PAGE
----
Andy Edwards writes on four encounters with Glasgow’s Take Me Somewhere, an annual festival of live performance.
‘Locked in crosshairs’: Andy Edwards on the disorienting experience of watching Harry Josephine Giles’ catalogue of contemporary violences.
‘Before, after and aside’: Andrew Edwards writes on a multi-layered reworking of Ibsen’s classic from writer Stef Smith.
‘Constructed in layers before our eyes’: Andrew Edwards reviews imitating the dog’s ambitious, cinematic re-working of Joseph Conrad’s novel.
Farting geese and the spirit of Christmas: Andy Edwards reviews Johnny McKnight’s deliriously silly and subversive panto.
‘Meeting after meeting, difference after difference’: Andy Edwards reflects on a triple bill of Estonian contemporary performance in Glasgow.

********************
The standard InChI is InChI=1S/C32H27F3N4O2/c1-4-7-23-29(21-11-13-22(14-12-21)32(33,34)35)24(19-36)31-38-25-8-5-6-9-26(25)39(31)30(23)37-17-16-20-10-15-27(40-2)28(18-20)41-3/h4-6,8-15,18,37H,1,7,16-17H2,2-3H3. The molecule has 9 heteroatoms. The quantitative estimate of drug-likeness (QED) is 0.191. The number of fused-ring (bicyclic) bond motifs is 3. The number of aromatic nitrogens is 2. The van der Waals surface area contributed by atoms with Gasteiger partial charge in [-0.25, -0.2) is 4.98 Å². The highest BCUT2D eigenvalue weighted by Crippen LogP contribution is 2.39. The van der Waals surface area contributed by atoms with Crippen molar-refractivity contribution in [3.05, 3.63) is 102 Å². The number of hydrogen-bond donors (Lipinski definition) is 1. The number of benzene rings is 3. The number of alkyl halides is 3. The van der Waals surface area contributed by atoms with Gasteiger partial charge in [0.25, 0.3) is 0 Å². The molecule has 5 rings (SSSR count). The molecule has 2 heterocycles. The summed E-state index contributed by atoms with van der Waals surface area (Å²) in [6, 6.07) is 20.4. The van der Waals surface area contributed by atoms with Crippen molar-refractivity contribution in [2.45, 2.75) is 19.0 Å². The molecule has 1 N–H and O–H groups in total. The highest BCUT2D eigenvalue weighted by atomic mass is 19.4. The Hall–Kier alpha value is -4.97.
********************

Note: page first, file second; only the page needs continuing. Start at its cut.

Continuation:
Finding the language: Andy Edwards reviews Amy Rosa’s durational work exploring chronic pain and fatigue.
Dancing shadows: Colin Dunne’s tribute to Tommie Potts’ ‘undanceable’ 1972 album is a meditation on absence and time.
“The scale, despite the ramshackle surroundings, is huge.” – Andrew Edwards writes on the joys of Leith’s eclectic multi-disciplinary arts festival.
Walking in the air: Storyboard P’s Afrofuturist performance defies gravity to put a smile on your face.
“A grief whose depths I can’t imagine”: Andrew Edwards reviews a sonic meditation on the North Sea Flood of 1953.
Seems to push at the boundaries of your brain: Andrew Edwards reviews Robbie Thomson’s work as part of Sonica 2017.
A noise not possible on dry land: Andrew Edwards reviews Between Music’s performance playing custom-made musical instruments underwater.
The start of a conversation? Andrew Edwards reviews Wonder Fools’ show about watching porn.
A strange sort of hope: Andrew Edwards reflects on the Glasgow iteration of this collaborative, international, interdisciplinary artwork.